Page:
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The Long Hard Way

By John Shoop Posted October 18, 2012 at 2:23 pm
When UNC played Duke while I was offensive coordinator, our staff talked a lot about “going the long hard way” versus their defense.  Duke plays a very aggressive and disciplined form of zone that prevents many big plays.  If we just took what they gave us and made every play work, we could go the “long hard way.” 

 
The Carolina offense had 25 first downs in each of the last two games against the Blue Devils.  On one hand these can be viewed as good stats, but on the other it’s cause for concern because we couldn’t score on big plays.  The tailback position of the Heels carried the ball 66 times for 340 yards against Duke in their last two meetings. Over those two games, Dwight Jones had 21 catches but for only 222 yards.  Any Tar Heel fan knows that Dwight was capable of a 200 yard receiving day with only seven catches.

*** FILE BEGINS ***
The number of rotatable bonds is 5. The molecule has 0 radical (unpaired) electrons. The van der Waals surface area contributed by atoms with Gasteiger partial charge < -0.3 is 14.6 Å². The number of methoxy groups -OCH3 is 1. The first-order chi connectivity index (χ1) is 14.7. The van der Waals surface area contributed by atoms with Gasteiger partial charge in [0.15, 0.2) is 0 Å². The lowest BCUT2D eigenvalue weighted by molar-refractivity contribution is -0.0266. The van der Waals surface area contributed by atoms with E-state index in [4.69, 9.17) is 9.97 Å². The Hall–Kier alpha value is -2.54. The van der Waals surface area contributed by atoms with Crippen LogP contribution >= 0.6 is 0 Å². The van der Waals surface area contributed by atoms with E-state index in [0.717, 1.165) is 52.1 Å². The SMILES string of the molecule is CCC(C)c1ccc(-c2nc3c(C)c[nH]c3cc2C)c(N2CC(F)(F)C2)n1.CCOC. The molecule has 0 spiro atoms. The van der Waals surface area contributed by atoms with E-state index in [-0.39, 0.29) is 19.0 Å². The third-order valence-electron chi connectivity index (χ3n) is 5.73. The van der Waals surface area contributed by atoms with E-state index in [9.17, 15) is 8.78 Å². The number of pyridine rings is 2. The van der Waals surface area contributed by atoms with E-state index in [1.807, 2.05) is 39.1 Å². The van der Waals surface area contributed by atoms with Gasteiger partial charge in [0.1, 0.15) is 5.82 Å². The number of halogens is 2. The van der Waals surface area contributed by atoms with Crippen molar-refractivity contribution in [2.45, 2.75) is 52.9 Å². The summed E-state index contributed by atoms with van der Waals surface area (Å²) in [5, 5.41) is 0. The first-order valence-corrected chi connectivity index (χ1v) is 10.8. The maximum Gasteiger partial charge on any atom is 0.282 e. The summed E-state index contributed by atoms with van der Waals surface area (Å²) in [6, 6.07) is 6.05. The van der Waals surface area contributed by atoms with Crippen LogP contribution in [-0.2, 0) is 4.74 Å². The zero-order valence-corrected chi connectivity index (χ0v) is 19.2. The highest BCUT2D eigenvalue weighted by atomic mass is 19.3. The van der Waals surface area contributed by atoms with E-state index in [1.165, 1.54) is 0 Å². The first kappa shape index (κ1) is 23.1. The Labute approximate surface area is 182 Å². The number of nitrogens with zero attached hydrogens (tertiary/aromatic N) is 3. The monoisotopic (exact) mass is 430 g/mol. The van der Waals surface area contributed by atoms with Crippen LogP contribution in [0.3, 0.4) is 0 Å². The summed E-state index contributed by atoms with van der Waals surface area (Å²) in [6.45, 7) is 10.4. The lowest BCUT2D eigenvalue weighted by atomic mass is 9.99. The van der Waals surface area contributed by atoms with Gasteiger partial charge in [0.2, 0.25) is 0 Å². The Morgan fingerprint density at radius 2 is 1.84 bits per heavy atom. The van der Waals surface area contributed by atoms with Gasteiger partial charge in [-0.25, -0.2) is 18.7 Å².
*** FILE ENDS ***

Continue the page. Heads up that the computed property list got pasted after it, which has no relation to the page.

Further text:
Coach Knowles and the Duke staff limited our quick strike ability and made us play a patient, grind it out style of football.  Sometimes commentators refer to this as a “bend but don’t break” style of defense.  I think that has negative connotations.  Aggressive zone schemes that don’t give up big plays and force an offense to have mental and physical endurance while going the “long hard way” is sound football.  
 
Last week against Virginia Tech I was surprised that the Blue Devils gave up four touchdowns of 40 yards or more.  This is highly uncharacteristic for their style.  In fact the Duke defense hadn’t given up a scoring play of more than 40 yards since the second play of the season, on September 1, against FIU.  Good coaching staffs have a way of correcting problems from week to week.  I imagine Duke spent a great deal of time this week on eliminating big plays. 
 
The good news is that UNC appears to have the mental and physical endurance to put drives together.  They also have the talent.  Gio is an uncommon back running behind an uncommon group of offensive linemen.  I had dinner with an NFL scout recently and he remarked that the three most talented lines he has seen in the country this year are Alabama, Texas A&M, and North Carolina.  James Hurst, Jonathan Cooper, Russell Bodine, Travis Bond, Landon Turner, and Brennan Williams are fully capable of maintaining long sustained drives again this year. 
 

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